- By Tom Shanahan, San Diego Hall of Champions
The Chargers used both of their two first-round draft picks on defensive players they believe will help them in two areas — the defensive front as well as the secondary.
San Diego selected Maryland defensive end/outside linebacker Shawne Merriman with the 12th pick and Northwestern defensive tackle Luis Castillo with the 28th choice. In the second round, San Diego selected Northern Colorado wide receiver/return man Vincent Jackson.
“We’re excited about the acquisition of Shawne,” Chargers head coach Marty Schottenheimer said. “We’ve been looking to try to find a way to get additional pressure out of our defense on the quarterback. Our pass defense a year ago was not ranked where it needs to be to be a championship football team. People always look at the back end of this thing and say it’s the secondary. But I think all of us here realize that has a lot do with the ability to pressure the quarterback.”
In Sunday’s second day of the draft, the Chargers selected Kansas State running back Darren Sproles in the fourth round, Alabama offensive tackle Wesley Britt in the fifth round, Oklahoma offensive guard Wes Sims in the sixth round and Bowling Green center Steve Mruckowski.
Merriman was the 12th pick of Saturday’s draft, a choice the AFC West champions acquired a year ago from the New York Giants as part of the Eli Manning trade on Draft Day that was engineered by general manager A.J. Smith.
“If you all like Steve Foley, I think you’re going to love this guy,” said Smith, referring to the outside linebacker who led the Chargers with 10 sacks last year. “Tough, physical, nasty, fast; brings a great presence to our defense. We’re all very excited and can’t wait for him to get here and help us win.”
The Chargers’ used their second pick of the first round, the 28th pick overall, on Northwestern defensive tackle Luis Castillo (6-3, 303).
“Luis Castillo is somebody we had targeted, and we’re very excited,” Smith said. “It’s obviously been a defensive emphasis in the first round. We were definitely going to go defense on top (with the 12th pick), and down below (28th) we had a group of players who we were flexible with to go either way. When he was there, we decided to take a double dip on defense.”
Merriman, who entered the draft following his junior year, was rated an All-American first-team choice by The NFL Draft Report, a rating that includes an athlete’s pro potential as well as his college production. He was named a second-team All-American by “The Sporting News” and a first-team All-Atlantic Coast Conference.
“I’m real excited,” Merriman said. “I came out there on my visit and I got a chance to visit with the coaching staff. I was really impressed with everything. I was hoping to be a Charger, and here I am.”
Merriman recorded 8.5 sacks with 10 quarterback pressures and a career-high 85 tackles last year. In his previous two seasons at Maryland, he recorded 8.5 sacks in 2003 and 5 in 2002. His 22 career sacks were good for 127 yards in losses.
Merriman’s nickname is “Lights Out” for his heavy hits, but he also fits the mold of quicker, smaller defensive ends who can rush the quarterback such as Indianapolis’ Dwight Freeney (6-1, 268), Miami’s Jason Taylor (6-6, 255) and Baltimore’s Terrell Suggs (6-3, 260). Freeney (2002) and Suggs (2003) were first-round draft picks that made an immediate impact on their team as rookies.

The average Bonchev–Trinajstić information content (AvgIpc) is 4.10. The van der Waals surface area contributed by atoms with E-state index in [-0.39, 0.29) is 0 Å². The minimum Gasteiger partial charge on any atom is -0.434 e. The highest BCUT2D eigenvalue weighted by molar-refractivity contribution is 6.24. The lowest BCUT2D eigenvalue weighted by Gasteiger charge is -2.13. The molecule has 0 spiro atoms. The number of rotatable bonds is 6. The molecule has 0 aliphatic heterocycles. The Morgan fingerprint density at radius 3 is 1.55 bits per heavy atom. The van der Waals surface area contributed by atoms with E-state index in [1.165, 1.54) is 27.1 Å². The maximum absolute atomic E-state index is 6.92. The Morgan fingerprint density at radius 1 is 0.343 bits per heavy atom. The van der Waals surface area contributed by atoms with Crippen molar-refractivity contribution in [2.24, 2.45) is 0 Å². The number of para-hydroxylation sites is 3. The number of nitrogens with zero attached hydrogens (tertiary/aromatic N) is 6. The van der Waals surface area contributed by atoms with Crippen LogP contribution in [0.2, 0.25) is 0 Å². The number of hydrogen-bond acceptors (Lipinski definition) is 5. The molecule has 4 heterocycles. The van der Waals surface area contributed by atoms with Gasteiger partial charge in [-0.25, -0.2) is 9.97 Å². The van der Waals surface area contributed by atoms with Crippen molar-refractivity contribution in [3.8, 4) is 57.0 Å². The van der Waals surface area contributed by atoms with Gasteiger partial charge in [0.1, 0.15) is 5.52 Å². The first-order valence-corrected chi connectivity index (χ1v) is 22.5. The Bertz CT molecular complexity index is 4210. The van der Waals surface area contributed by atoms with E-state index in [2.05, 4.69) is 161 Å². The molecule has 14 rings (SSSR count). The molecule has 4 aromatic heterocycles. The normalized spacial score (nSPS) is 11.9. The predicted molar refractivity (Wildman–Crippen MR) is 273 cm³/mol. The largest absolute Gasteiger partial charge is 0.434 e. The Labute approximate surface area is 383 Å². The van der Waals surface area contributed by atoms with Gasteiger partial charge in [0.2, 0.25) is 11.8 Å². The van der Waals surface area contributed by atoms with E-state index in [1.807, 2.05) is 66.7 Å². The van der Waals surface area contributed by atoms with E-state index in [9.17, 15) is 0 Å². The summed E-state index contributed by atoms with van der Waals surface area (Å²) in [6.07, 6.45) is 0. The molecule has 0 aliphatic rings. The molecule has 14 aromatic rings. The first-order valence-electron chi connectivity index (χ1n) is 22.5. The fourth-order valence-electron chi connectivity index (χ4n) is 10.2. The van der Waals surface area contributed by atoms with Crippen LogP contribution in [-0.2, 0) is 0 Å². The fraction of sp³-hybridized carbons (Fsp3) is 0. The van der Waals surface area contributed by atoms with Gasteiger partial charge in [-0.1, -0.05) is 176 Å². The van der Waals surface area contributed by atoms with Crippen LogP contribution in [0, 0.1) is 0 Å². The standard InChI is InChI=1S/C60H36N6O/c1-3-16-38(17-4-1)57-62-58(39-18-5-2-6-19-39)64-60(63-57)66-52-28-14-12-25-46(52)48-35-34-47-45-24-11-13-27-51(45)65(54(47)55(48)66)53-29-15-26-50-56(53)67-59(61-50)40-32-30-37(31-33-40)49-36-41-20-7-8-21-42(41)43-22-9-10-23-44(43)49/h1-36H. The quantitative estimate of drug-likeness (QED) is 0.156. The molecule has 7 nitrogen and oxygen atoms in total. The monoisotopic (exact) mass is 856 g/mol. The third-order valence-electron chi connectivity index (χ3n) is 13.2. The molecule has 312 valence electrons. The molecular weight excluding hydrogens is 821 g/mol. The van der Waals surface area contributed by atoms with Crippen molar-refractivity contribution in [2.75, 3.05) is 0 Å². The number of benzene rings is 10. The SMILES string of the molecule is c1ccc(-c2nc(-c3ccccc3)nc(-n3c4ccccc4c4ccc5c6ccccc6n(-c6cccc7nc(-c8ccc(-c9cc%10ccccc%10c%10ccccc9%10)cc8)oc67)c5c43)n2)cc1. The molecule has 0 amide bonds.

Merriman’s athleticism includes a 41.5-inch vertical jump that set a Maryland school record for defensive linemen. He played high school basketball at Frederick Douglass High School in Upper Marlboro, MD., with the younger brother of Washington Redskins’ outside linebacker LaVar Arrington and often worked out with Arrington while in college.
The selection of Merriman is the fourth player the Chargers have added to their roster as a result of the Manning trade that netted quarterback Philip Rivers and three draft picks.
In addition to Rivers and Merriman out of the last two first rounds, the other two draft picks resulted in the Chargers adding kicker Nate Kaeding and offensive tackle Roman Oben to the 2004 roster. The Chargers drafted Kaeding with a third-round pick gained from the Giants and sent a fifth-round pick in 2005 gained from the Giants to Tampa Bay in a trade for Oben.
The Chargers said Castillo’s postive test for steriods at the NFL Combine was a non-issue.
After his positive test, Castillo said he and his agent wrote letters to all 32 NFL teams to explain it was a one-time mistake on his part in an effort to help his elbow to heal so he could lift weights and perform at the NFL Combine in February.
“As soon as I found out, we wrote letters to the teams and I said we would put in writing in my contract that I will never test positive for steroids again, and if I do I would give back my entire signing bonus,” Castillo said. “I never needed it to play football and I’ll never need it again. I made a one-time mistake and it will never happen again.”
Smith and Chargers head coach Marty Schottenheimer said they were satisfied with the results of their investigation.
“It’s a non-issue for us,” Smith said. “We have an investigative process we went through and we’re very comfortable with it. If we were uncomfortable with it, he would not be a San Diego Charger.”